[Openmcl-devel] ccl manual (was Re: trace on recursive functions)

Brian Mastenbrook brian at mastenbrook.net
Mon Dec 14 10:31:40 PST 2009

On 12/14/2009 12:06 PM, Ron Garret wrote:
> On Dec 14, 2009, at 9:13 AM, Brian Mastenbrook wrote:
>> On 12/13/2009 7:33 PM, Ron Garret wrote:
>>> On Dec 13, 2009, at 12:30 PM, Brian Mastenbrook wrote:
>>>> I personally find editing text in S-Expressions to be incredibly
>>>> cumbersome. Quite a lot of my code is mixed XML/S-Expressions done with
>>>> a reader macro that allows me to write things like (<a href="test">
>>>> "Text!"), and while this works for layout in web applications I'd go mad
>>>> trying to read things like "This is a bit of text that has \"quotes\"
>>>> and \"\\"\" (backslashes) in it".
>>> Then I have good news for you too.  There is another cool new technology called Unicode, which gives you access to additional characters beyond those in the traditional ASCII repertoire.  In particular, Unicode gives you access to a number of different styles of balanced quotation marks.  Balanced quotation marks can be nested, and also allow one level of traditional unbalanced quotes to be contained, all without any escape characters.  e.g.
>>> «Balanced quotes can be «nested» and can contain "unbalanced quotation marks" without any escape characters.»
>> Clearly for a documentation-oriented wiki, there will be a need to use the standard quotation marks that Common Lisp uses. Your funny Unicode quotations are just constituent characters to the default reader.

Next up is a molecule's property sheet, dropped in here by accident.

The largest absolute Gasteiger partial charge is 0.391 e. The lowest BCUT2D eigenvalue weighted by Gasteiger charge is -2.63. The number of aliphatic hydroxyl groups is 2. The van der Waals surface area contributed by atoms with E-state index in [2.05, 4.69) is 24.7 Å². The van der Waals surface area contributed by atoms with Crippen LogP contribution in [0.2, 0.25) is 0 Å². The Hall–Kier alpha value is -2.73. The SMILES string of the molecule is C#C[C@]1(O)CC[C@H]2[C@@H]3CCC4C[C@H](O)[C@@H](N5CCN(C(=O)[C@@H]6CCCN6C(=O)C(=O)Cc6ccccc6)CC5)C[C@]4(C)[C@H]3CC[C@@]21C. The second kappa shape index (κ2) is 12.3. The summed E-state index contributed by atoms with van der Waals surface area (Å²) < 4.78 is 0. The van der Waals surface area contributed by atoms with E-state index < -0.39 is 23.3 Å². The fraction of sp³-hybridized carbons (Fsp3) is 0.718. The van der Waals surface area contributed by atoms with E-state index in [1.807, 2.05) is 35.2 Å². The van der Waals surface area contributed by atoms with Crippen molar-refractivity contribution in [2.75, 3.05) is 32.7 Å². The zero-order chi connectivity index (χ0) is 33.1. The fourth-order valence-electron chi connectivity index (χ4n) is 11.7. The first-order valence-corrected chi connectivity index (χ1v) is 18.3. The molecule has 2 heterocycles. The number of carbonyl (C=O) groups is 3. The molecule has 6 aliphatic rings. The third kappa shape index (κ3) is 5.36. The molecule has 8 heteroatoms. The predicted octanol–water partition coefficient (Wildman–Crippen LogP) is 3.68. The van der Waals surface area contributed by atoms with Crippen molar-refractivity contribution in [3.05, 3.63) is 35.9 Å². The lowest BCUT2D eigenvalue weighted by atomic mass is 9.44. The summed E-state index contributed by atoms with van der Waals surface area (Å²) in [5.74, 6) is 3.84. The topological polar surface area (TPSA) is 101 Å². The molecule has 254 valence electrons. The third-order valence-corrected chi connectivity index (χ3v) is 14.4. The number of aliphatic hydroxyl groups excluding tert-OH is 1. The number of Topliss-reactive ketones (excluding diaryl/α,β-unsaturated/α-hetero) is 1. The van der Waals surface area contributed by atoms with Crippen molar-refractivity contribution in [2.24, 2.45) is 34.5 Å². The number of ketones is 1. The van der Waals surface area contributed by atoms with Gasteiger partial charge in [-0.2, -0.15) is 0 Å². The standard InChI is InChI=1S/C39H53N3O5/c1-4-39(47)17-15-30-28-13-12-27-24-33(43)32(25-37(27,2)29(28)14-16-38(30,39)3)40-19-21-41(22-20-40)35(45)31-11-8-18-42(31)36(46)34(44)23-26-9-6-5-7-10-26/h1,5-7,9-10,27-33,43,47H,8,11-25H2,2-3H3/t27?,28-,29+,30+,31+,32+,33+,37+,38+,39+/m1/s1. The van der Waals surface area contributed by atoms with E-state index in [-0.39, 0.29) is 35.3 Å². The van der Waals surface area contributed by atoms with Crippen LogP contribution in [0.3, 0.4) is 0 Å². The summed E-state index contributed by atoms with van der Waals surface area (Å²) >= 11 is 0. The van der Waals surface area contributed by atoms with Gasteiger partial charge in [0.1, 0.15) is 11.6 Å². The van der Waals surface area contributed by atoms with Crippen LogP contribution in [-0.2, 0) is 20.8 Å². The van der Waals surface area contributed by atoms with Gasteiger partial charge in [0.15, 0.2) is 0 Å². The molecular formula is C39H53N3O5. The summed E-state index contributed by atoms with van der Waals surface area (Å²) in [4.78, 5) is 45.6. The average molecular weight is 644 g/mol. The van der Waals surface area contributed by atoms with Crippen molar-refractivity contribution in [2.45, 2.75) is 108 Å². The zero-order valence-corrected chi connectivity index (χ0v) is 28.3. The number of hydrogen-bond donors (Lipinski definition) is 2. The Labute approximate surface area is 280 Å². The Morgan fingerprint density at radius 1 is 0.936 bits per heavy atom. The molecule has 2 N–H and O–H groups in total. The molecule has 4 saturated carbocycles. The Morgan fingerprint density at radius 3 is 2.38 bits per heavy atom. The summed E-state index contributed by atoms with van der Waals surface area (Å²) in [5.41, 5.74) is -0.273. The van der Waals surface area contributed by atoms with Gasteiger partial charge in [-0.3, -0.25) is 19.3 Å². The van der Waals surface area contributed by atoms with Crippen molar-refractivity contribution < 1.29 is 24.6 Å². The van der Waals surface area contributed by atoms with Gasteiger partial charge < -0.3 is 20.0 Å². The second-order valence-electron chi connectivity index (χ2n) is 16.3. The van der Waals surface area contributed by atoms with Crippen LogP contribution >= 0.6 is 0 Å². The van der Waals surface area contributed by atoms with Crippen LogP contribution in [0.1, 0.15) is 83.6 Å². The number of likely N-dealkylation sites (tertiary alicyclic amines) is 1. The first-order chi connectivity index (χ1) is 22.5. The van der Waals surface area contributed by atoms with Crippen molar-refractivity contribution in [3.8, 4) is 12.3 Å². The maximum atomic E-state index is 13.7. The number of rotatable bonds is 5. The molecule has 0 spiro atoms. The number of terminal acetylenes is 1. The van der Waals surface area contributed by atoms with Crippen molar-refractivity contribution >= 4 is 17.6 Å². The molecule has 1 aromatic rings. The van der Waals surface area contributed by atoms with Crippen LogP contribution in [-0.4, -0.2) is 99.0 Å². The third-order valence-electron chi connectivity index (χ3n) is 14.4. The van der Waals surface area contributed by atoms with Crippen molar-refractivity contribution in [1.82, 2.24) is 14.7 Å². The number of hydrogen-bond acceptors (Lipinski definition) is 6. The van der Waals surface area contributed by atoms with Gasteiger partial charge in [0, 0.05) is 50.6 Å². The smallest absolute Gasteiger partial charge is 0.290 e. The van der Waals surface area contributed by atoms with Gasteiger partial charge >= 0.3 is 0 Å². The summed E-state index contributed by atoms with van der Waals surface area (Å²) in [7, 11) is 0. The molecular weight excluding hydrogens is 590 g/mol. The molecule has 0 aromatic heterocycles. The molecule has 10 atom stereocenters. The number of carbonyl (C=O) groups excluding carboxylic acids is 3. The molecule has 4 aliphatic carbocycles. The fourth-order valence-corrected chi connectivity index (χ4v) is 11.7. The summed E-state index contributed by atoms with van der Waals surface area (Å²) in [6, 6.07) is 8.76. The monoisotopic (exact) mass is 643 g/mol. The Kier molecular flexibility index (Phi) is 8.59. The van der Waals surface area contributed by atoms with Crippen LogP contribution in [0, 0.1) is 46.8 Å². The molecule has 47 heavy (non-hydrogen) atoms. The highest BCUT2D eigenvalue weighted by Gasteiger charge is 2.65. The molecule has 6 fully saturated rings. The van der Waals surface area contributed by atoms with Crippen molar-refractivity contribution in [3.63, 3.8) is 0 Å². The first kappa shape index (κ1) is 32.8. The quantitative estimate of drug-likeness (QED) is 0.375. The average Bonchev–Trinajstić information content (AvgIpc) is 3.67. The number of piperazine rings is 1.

> Guess what!  More good news!  (One of these days you are going to notice a pattern developing here.)  You can actually *change* the Lisp reader!  Yourself! Easily!

Yes, and if you change it enough you'll basically wind up with a reader 
that's customized to writing documentation. Which is exactly what the 
@-reader in PLT's Scribble is, which is why I pointed it out.

The point is that you've now gone from very simple sexps to a custom 
syntax that also happens to require me to change system settings in 
order to be able to edit it efficiently (since I assume the custom 
quotes will be used for all text in this documentation format; you can't 
very well document how to use CL strings using a non-standard reader).

You would do well to assume that I'm not an ignoramus. I am well versed 
in this wonderful Unicode and Common Lisp stuff. I am pointing out these 
problems because your solutions are just as complicated as the solution 
of using a format where text is unquoted and meta-information is 
escaped, with the added bonus of not shifting the burden of figuring out 
how to insert quotes onto the user and their level of familiarity with 
how to edit plists or whatever's required to make this convenient on 
other platforms.

Brian Mastenbrook
brian at mastenbrook.net

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